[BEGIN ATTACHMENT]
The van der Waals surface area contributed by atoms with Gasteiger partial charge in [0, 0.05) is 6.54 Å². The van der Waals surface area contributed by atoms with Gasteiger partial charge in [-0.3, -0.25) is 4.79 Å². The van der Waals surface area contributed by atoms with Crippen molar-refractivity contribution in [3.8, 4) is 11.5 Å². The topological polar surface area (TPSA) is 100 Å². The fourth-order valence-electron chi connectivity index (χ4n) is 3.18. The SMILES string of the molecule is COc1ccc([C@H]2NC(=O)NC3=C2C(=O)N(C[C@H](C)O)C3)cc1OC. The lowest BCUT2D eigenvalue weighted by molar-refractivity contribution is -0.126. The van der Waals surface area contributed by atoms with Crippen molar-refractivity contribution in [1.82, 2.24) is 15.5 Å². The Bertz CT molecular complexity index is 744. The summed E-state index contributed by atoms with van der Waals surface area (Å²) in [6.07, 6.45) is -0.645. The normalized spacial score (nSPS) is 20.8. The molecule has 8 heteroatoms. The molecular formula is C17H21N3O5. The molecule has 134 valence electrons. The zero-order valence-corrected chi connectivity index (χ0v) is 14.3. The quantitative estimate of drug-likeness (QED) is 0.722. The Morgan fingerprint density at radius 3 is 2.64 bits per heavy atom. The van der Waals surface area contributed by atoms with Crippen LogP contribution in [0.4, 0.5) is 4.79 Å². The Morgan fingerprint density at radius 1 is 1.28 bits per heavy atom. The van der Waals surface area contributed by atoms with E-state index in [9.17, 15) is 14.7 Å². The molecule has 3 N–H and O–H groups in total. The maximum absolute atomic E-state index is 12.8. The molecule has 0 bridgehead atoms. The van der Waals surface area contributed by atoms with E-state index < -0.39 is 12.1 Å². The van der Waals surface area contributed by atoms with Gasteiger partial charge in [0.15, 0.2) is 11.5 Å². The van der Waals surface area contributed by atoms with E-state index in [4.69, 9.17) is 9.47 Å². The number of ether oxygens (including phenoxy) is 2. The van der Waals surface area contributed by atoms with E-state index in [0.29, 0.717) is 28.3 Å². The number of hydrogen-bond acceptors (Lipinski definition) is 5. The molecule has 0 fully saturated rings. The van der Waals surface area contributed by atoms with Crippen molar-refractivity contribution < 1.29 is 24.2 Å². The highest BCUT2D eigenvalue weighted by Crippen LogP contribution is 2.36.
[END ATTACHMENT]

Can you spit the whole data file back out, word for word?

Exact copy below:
The van der Waals surface area contributed by atoms with Gasteiger partial charge in [0, 0.05) is 6.54 Å². The van der Waals surface area contributed by atoms with Gasteiger partial charge in [-0.3, -0.25) is 4.79 Å². The van der Waals surface area contributed by atoms with Crippen molar-refractivity contribution in [3.8, 4) is 11.5 Å². The topological polar surface area (TPSA) is 100 Å². The fourth-order valence-electron chi connectivity index (χ4n) is 3.18. The SMILES string of the molecule is COc1ccc([C@H]2NC(=O)NC3=C2C(=O)N(C[C@H](C)O)C3)cc1OC. The lowest BCUT2D eigenvalue weighted by molar-refractivity contribution is -0.126. The van der Waals surface area contributed by atoms with Crippen molar-refractivity contribution in [1.82, 2.24) is 15.5 Å². The Bertz CT molecular complexity index is 744. The summed E-state index contributed by atoms with van der Waals surface area (Å²) in [6.07, 6.45) is -0.645. The normalized spacial score (nSPS) is 20.8. The molecule has 8 heteroatoms. The molecular formula is C17H21N3O5. The molecule has 134 valence electrons. The zero-order valence-corrected chi connectivity index (χ0v) is 14.3. The quantitative estimate of drug-likeness (QED) is 0.722. The Morgan fingerprint density at radius 3 is 2.64 bits per heavy atom. The van der Waals surface area contributed by atoms with Crippen LogP contribution in [0.4, 0.5) is 4.79 Å². The Morgan fingerprint density at radius 1 is 1.28 bits per heavy atom. The van der Waals surface area contributed by atoms with E-state index in [9.17, 15) is 14.7 Å². The molecule has 3 N–H and O–H groups in total. The maximum absolute atomic E-state index is 12.8. The molecule has 0 bridgehead atoms. The van der Waals surface area contributed by atoms with E-state index < -0.39 is 12.1 Å². The van der Waals surface area contributed by atoms with Gasteiger partial charge in [0.15, 0.2) is 11.5 Å². The van der Waals surface area contributed by atoms with E-state index in [4.69, 9.17) is 9.47 Å². The number of ether oxygens (including phenoxy) is 2. The van der Waals surface area contributed by atoms with E-state index in [0.29, 0.717) is 28.3 Å². The number of hydrogen-bond acceptors (Lipinski definition) is 5. The molecule has 0 fully saturated rings. The van der Waals surface area contributed by atoms with Crippen molar-refractivity contribution < 1.29 is 24.2 Å². The highest BCUT2D eigenvalue weighted by Crippen LogP contribution is 2.36.